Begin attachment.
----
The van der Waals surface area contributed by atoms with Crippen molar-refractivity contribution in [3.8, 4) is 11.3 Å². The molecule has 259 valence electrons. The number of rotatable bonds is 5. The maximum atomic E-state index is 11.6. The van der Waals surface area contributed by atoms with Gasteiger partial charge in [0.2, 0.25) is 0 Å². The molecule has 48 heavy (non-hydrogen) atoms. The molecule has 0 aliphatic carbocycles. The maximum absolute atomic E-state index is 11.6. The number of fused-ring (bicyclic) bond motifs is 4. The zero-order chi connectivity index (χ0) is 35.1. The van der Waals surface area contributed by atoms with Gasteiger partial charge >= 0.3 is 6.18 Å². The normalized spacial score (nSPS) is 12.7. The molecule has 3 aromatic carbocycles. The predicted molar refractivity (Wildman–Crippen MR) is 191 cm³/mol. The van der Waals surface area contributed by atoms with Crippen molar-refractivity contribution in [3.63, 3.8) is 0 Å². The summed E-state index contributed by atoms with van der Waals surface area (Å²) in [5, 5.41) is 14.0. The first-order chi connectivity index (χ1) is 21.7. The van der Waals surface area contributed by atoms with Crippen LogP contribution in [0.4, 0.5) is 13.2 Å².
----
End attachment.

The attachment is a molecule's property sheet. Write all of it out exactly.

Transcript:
The van der Waals surface area contributed by atoms with Crippen molar-refractivity contribution in [3.8, 4) is 11.3 Å². The molecule has 259 valence electrons. The number of rotatable bonds is 5. The maximum atomic E-state index is 11.6. The van der Waals surface area contributed by atoms with Gasteiger partial charge in [0.2, 0.25) is 0 Å². The molecule has 48 heavy (non-hydrogen) atoms. The molecule has 0 aliphatic carbocycles. The maximum absolute atomic E-state index is 11.6. The number of fused-ring (bicyclic) bond motifs is 4. The zero-order chi connectivity index (χ0) is 35.1. The van der Waals surface area contributed by atoms with Gasteiger partial charge >= 0.3 is 6.18 Å². The normalized spacial score (nSPS) is 12.7. The molecule has 3 aromatic carbocycles. The predicted molar refractivity (Wildman–Crippen MR) is 191 cm³/mol. The van der Waals surface area contributed by atoms with Crippen molar-refractivity contribution in [3.63, 3.8) is 0 Å². The summed E-state index contributed by atoms with van der Waals surface area (Å²) in [5, 5.41) is 14.0. The first-order chi connectivity index (χ1) is 21.7. The van der Waals surface area contributed by atoms with Crippen LogP contribution in [0.4, 0.5) is 13.2 Å².